Although many people have questioned why we needed a law when no one recognized that genetic discrimination was a problem, the federal government seemed to think that the law was necessary to allow genetic testing to begin to be used to its full potential in fighting disease. In fact, the law passed with only one “no” vote in the House and unanimously in the Senate.
How do you as an employer need to respond to GINA? Continue reading Genetic Information Now Protected By Law
It is disconcerting to consider the issues an employer faces with a mentally impaired employee.
The Americans with Disabilities Act and the Texas Human Rights Act protect employees with mental impairments when they are employed by a company with at least 15 employees. But many employers are unprepared to legally interview, hire, employ and occasionally fire a mentally impaired employee.
Generally the ADA protects employees who are qualified for the job but whose physical or mental impairments substantially limits major life activities such as concentrating or interacting with others. Employers must reasonably accommodate these disabled individuals if they can perform the essential functions of the job.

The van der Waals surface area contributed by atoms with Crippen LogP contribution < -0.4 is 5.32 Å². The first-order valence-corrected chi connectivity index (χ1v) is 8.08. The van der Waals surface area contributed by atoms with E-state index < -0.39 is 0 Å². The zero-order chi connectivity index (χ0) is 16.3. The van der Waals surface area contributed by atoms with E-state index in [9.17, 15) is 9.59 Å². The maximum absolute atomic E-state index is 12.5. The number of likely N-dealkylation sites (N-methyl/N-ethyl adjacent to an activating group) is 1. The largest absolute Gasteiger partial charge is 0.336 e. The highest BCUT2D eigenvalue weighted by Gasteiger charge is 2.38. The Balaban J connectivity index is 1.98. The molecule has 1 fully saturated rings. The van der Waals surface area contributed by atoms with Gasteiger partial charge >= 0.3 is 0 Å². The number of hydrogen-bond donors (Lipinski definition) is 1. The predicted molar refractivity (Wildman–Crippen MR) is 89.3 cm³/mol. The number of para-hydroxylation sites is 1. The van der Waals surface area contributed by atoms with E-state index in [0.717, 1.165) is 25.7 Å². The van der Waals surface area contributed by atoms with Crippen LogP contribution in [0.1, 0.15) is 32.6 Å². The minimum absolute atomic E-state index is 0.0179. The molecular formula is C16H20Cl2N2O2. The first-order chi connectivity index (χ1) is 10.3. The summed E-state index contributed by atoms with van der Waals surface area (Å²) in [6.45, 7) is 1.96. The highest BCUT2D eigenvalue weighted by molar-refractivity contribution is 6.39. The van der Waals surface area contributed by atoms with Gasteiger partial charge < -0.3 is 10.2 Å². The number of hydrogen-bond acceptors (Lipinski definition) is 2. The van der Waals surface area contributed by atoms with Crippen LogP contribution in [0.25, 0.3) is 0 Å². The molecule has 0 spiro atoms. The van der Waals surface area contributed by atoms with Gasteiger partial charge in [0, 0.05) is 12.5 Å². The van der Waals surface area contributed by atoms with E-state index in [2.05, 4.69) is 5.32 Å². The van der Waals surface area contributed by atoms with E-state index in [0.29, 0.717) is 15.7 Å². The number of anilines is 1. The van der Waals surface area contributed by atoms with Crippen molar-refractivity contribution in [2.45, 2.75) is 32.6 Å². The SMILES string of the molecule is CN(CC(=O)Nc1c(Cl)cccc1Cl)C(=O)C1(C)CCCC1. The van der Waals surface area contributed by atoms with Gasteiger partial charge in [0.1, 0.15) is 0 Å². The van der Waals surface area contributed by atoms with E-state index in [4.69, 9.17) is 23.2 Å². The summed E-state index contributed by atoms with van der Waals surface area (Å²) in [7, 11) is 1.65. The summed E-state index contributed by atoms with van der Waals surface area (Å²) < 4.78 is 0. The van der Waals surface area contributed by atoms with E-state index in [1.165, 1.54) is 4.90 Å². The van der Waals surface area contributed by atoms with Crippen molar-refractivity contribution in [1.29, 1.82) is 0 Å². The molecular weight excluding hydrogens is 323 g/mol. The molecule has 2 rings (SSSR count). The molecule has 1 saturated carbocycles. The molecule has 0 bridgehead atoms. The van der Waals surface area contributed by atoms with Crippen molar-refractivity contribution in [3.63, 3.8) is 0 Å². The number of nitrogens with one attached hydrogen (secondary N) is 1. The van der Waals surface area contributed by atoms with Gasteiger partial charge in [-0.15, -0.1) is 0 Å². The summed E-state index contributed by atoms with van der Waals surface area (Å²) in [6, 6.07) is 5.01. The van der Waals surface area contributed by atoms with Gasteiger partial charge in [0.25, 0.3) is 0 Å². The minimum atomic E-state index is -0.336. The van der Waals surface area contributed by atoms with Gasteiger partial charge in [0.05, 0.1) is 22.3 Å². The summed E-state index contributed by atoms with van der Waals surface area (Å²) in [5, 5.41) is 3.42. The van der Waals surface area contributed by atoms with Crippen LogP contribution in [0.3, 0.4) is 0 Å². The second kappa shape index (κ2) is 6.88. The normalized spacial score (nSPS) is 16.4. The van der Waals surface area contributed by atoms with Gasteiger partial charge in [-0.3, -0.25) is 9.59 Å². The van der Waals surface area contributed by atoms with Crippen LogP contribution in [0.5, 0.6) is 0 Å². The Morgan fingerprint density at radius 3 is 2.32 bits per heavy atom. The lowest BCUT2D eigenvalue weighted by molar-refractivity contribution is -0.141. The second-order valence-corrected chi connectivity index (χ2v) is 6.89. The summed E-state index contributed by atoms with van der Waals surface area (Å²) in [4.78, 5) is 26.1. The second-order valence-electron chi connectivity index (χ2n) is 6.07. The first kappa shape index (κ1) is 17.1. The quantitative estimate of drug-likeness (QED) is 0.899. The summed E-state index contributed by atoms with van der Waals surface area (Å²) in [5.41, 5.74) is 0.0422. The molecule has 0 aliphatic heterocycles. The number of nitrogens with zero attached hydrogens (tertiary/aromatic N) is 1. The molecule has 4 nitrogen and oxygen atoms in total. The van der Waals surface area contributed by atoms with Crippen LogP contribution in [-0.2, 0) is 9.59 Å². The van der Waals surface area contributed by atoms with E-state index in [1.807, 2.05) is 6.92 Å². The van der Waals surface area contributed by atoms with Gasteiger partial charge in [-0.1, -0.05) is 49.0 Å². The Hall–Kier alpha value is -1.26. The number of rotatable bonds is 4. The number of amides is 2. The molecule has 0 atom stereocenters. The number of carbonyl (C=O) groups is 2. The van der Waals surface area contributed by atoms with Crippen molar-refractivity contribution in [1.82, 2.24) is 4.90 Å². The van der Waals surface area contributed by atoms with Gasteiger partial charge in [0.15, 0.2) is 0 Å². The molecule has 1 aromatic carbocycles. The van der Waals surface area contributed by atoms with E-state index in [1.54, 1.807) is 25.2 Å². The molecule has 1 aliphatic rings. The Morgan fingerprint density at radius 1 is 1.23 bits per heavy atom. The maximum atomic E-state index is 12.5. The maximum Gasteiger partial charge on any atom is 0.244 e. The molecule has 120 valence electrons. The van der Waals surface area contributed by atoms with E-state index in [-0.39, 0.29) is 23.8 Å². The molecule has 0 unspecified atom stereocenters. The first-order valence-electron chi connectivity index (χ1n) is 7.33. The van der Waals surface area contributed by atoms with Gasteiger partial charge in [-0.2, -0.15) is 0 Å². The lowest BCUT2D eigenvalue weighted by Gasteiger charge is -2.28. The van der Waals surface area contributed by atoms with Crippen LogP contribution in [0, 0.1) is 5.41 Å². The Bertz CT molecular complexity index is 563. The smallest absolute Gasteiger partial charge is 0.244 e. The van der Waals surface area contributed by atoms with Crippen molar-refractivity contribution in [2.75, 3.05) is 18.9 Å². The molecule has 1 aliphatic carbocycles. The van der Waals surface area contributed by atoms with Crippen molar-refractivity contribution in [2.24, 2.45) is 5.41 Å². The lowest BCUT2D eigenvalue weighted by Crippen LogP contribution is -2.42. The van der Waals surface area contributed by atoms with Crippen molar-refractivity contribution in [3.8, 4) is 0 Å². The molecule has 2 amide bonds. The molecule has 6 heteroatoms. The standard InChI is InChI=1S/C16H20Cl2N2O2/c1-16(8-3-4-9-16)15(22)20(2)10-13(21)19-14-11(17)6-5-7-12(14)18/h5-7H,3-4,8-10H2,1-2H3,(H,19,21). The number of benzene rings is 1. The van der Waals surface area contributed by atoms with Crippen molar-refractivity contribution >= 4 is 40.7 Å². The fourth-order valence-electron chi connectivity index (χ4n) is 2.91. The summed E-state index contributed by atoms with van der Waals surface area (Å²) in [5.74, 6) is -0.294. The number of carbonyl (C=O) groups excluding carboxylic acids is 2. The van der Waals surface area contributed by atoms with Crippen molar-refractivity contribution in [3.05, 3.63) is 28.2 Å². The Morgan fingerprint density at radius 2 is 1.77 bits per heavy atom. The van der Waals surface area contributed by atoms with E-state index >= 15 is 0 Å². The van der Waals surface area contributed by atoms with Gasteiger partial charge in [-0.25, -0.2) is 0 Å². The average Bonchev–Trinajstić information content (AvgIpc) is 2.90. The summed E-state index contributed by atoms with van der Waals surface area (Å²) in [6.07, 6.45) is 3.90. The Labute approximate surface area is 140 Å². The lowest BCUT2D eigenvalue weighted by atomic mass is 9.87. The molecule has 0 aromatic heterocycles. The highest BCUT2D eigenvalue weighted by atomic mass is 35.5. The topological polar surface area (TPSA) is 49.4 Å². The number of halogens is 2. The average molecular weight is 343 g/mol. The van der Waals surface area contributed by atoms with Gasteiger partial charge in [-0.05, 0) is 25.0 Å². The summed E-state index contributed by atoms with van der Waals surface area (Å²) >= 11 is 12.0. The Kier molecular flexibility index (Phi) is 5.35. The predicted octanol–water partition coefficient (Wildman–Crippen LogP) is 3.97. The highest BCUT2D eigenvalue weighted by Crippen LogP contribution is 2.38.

Most employers I work with are willing to give mentally ill employees a fair chance and many mentally impaired employees are performing satisfactorily at all sorts of jobs.
Continue reading Employing Mentally Disabled Employees
Although the law was adopted with much political posturing in August 1993, I have rarely mentioned the Family and Medical Leave Act (“FMLA”) in this column over the last ten years that I’ve been writing it for two reasons:
1. It only affects employers who have 50 or more employees on the payroll; and
2. It provides only unpaid leave, so very few employees can afford to take the 12 weeks off that the FMLA allows.
But I have decided it is time to readdress the FMLA if for no other reason than to combat the misinformation that seems to exist about it. If you are an employer that is affected by it, then you need a lot more knowledge than I can provide in this column, but this should act as an introduction for you.
Continue reading Family and Medical Leave Act Mistakes
Bill is an employee of a small manufacturing business in Amarillo. His job involves operating heavy machinery. One day he injures his back at work. He stays at home for a couple of days. When the pain doesn’t get better, he goes to his family physician, who sends Bill to a specialist, who recommends surgery. Bill has the surgery and misses three months of work. Bill’s medical treatment and lost wages amount to more than $50,000.
This scenario or a variation of it happens every day in the workplaces across the Panhandle. And employers dread it every day.
On the job injuries raise very difficult questions for an employer. Obviously you as the employer want your employees taken care of properly before and after an injury. But what will that cost the employer? Will Bill sue his employer? What if Bill’s accident happened because he was negligent in not following the safety rules?
Continue reading Options For Compensating Injured Employees